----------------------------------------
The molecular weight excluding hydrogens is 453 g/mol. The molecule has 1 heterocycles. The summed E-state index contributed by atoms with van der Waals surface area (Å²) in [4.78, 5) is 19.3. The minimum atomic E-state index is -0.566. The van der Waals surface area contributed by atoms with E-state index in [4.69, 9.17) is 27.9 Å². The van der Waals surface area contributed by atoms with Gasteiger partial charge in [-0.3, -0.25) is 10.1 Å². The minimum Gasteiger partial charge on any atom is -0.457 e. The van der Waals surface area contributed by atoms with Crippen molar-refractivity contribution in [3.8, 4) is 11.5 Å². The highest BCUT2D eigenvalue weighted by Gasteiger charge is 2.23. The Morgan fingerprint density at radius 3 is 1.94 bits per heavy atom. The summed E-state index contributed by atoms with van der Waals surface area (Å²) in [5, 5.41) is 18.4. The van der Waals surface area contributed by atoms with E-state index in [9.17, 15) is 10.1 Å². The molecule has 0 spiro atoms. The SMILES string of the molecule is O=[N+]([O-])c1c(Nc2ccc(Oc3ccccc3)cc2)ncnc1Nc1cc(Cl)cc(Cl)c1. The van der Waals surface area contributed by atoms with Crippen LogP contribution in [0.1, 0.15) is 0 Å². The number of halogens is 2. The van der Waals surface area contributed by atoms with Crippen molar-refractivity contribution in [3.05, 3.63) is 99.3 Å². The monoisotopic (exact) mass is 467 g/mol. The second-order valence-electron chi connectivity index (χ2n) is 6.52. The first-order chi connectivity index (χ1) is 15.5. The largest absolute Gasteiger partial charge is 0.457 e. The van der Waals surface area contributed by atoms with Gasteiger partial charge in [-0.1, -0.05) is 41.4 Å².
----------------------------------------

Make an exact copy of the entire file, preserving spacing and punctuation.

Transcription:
The molecular weight excluding hydrogens is 453 g/mol. The molecule has 1 heterocycles. The summed E-state index contributed by atoms with van der Waals surface area (Å²) in [4.78, 5) is 19.3. The minimum atomic E-state index is -0.566. The van der Waals surface area contributed by atoms with E-state index in [4.69, 9.17) is 27.9 Å². The van der Waals surface area contributed by atoms with Gasteiger partial charge in [-0.3, -0.25) is 10.1 Å². The minimum Gasteiger partial charge on any atom is -0.457 e. The van der Waals surface area contributed by atoms with Crippen molar-refractivity contribution in [3.8, 4) is 11.5 Å². The highest BCUT2D eigenvalue weighted by Gasteiger charge is 2.23. The Morgan fingerprint density at radius 3 is 1.94 bits per heavy atom. The summed E-state index contributed by atoms with van der Waals surface area (Å²) in [5, 5.41) is 18.4. The van der Waals surface area contributed by atoms with E-state index in [9.17, 15) is 10.1 Å². The molecule has 0 spiro atoms. The SMILES string of the molecule is O=[N+]([O-])c1c(Nc2ccc(Oc3ccccc3)cc2)ncnc1Nc1cc(Cl)cc(Cl)c1. The van der Waals surface area contributed by atoms with Crippen LogP contribution in [0.1, 0.15) is 0 Å². The number of halogens is 2. The van der Waals surface area contributed by atoms with Crippen molar-refractivity contribution in [3.05, 3.63) is 99.3 Å². The monoisotopic (exact) mass is 467 g/mol. The second-order valence-electron chi connectivity index (χ2n) is 6.52. The first-order chi connectivity index (χ1) is 15.5. The largest absolute Gasteiger partial charge is 0.457 e. The van der Waals surface area contributed by atoms with Gasteiger partial charge in [-0.1, -0.05) is 41.4 Å².